As in michl’s post announced a the openSUSE Board and some other community members met the past weekend in Nürnberg to have a comprehensive 2.5 days face to face meeting . The meeting was attended by Bryen Yunashko, Andreas Jaeger, Jan Weber, Pascal Bleser, Michael Loeffler and Pavol Rusnak (Hendrik Vogelsang and Rupert Horsttkötter were unfortunately unable to join) and lead and facilitated by Kurt Garloff.We’d like to tell you what we’ve done, what the outcome is and what the next steps should look alike. We had tons of very fruitful discussions and are much clearer about the strengths of openSUSE and how to create a strategy around those.
Beside of the usual meeting things (introduction, ground rules, goals of the meeting) we wrapped up the stuff we did over the last months during our weekly IRC meetings. So we concentrated on our users, the strength and weakness openSUSE has, the competition we face and our expectations for future changes in the way we use computers. When building a strategy, you acknowledge that you can’t be the best everywhere, you can’t be everything to everybody, if you want to be successful, so you need to choose your focus – the already existing strength might be a good start to focus on. Therefor we went through the SWOT analysis and summarized the the strengths we do have:
- openSUSE distro works out of the box, comes with good hardware support and is known for good quality (stable and usable but not outdated)
- openSUSE distro has areas in which we stand out such as YaST, zypper, tool chain etc.
- openSUSE offers an ecosystem of tools around the distro such as openSUSE Build Service, openFATE, Bugzialla, Hermes etc.
- we have and attract a technical savvy audience
- high market share in Central Europe
- Stable funding by Novell
- Boosters team with their mantra: Grow community by enabling community
- We’re the only distribution out there supporting multiple desktops out of the box
- Linux is a growing market
To go down the path of a strategy we brain stormed competitive advantages which are things you can do better then your competition or things making you unique. After the brain storming we had around 40 single competitive advantages which we then grouped to clusters to find a focus. We found 6 clusters and a number of competitive advantages we couldn’t put into one cluster or which had relations to more then one cluster. We then tried to name them and create strategy statement around them. A strategy is a sentence or two describing what you want to achieve by excelling at what to serve whom. We can tell you that’s a tough task and we had a long discussion if such a statement isn’t too narrow for the openSUSE project. As the strategy statement only highlights the competitive advantages (and some of the most important activities directly connected to them), it is not a good description of all the things we do in such a broad project and with such a broad community. We thus decided not to use such narrow statements as the primary description of our proposed future strategy, but to come up with more descriptive and elaborate proposals.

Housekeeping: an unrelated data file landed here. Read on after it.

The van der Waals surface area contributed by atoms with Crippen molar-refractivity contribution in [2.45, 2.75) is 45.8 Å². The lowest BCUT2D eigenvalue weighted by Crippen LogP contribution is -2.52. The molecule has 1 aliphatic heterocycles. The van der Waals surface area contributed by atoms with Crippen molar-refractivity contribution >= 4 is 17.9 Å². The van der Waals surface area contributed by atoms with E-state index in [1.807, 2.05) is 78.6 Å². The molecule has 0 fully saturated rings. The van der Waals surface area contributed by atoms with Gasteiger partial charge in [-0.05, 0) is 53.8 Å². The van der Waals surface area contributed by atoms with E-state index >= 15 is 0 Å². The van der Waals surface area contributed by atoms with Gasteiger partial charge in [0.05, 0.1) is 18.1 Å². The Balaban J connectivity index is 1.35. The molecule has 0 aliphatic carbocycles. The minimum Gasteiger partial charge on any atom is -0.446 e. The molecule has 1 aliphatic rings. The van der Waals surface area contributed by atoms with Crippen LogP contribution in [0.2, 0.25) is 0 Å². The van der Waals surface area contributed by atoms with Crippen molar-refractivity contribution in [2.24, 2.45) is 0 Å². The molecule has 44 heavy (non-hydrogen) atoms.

Where did we end up? We ended up having 3 possible strategies which should be worked out to our community in smaller groups during this week and be published on June 8 for further discussion. The strategies are currently in a very raw format but we’d like to share the headlines already with you:
- openSUSE the home for developers (distro, tools, apps)
- openSUSE the base for derivatives of any kind (eg. openSUSE Education, openSUSE XYZ)
- openSUSE for the mobile world (be the glue between mobile services (clouds) and mobile consumers)
After we’ve published the proposals we’d like to have this discussion open for 30 days, use the feedback to enhance or possibly change the proposals s and then having a vote by openSUSE members which strategy is the right one to go with. For that the openSUSE Board will define a pass criteria so we have a clear winner.
That’s it for today. We had an exhausting weekend but the outcome is pretty good and more stuff, way more detail will be there soon to define together the path openSUSE should take in the future.
Please stay tuned to June 8 when we will present our proposals to the community and open up for 30 days of public discussion.